Page last updated at 19:46 GMT, Tuesday, 24 February 2009

Tighter Wales GM rules unveiled

Grainfield at sunrise
In 2000 AMs voted unanimously to keep Wales GM-free

Plans to tighten up rules on the planting of genetically modified crops in Wales have been announced by Rural Affairs Minister Elin Jones.

She told AMs that "co-existence" regulations between GM, conventional and organic crops should be tougher in keeping with a "precautionary approach"

The assembly government cannot ban the planting of approved GM crops but can make regulations to stop contamination.

Conservatives welcomed the statement and said they would study the plans.

Welsh ministers have consistently sought the most restrictive policy possible on GM crops, within EU and UK legislation.

Those regulations can limit the ways in which those crops can be planted, harvested, and processed in order to avoid any contamination of non-GM crops, and possible damage to the livelihoods of other farmers.

Ms Jones said the measures proposed would be "more restrictive than those proposed in England and Northern Ireland".

Options to be considered during a three-month consultation include:

• imposing strict liability on GM crop growers and introducing a voluntary industry-funded compensation scheme

• a statutory redress mechanism

• GM-free zones

• a ban on GM crop cultivation in statutory conservation areas such as national parks and Sites of Special Scientific Interest (SSSIs)

Ms Jones said a statutory national register which the public could access was planned, with farmers needing to register with the assembly government three months before planting GM crops.

She said there would be a "statutory requirement to inform all neighbours and landowners" to ensure GM crops were kept a sufficient distance away from other crops.

There would be "significant isolation distances between GM and non-GM crops and buffer zones incorporating pollen barriers or traps," she said.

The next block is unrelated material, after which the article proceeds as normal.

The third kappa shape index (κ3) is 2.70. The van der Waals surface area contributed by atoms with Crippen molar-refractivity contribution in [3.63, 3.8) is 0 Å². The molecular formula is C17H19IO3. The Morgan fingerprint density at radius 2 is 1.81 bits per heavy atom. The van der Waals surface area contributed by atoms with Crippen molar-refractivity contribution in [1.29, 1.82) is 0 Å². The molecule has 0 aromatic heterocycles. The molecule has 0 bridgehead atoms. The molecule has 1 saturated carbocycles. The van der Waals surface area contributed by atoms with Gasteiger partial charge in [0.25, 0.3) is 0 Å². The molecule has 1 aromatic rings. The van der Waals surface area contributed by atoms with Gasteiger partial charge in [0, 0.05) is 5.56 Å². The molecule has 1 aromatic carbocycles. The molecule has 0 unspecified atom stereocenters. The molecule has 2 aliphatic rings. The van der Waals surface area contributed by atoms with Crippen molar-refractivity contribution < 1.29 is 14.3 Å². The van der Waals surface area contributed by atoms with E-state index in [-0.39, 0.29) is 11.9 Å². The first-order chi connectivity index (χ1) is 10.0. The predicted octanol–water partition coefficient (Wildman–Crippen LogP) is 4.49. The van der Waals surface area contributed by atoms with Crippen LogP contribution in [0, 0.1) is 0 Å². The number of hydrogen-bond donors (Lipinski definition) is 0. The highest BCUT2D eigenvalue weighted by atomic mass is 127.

GM producers would also be required to keep records and to train all staff handling the crops.

Cross-party

Ms Jones pledged to "continue to review evidence as we do in all policy areas to ensure that our approach to GM remains informed and takes into account new and emerging evidence".

She said she hoped to begin the consultation over "the next few weeks".

Genetically modified crops were one of the first major issues the first assembly grappled with.

In 2000, AMs voted unanimously to keep Wales GM-free.

On Tuesday, however, just a third of AMs were present in the chamber for Ms Jones's statement.

Conservatives rural affairs spokesman Brynle Williams maintained the cross-party approach to the matter

"We welcome the minister's announcement today and we will study her proposals closely, " he said.

"The issues surrounding GM crops are controversial and the needs and wishes of farmers and communities must be considered," Mr Williams added.

'Valid technology'

But a note of discord came from Labour AM Alun Davies, accusing the minister of taking an "antagonistic approach".

"For any government to take such an antagonistic approach to any valid technology is a disappointment in many ways," he said.

He urged the assembly government to listen to the public debate on GM with an "open mind", warning ministers of the danger that they could be "inhibiting research".

Mr Davies insisted Wales needed to be seen throughout the world as "a place to get things done, where things happen and not a place where we seek to stop things happening and to prevent things being done".

SEE ALSO
GM crops set to get go ahead
09 Mar 04 |  Science & Environment
Executive creates GM maze
07 Mar 04 |  Scotland

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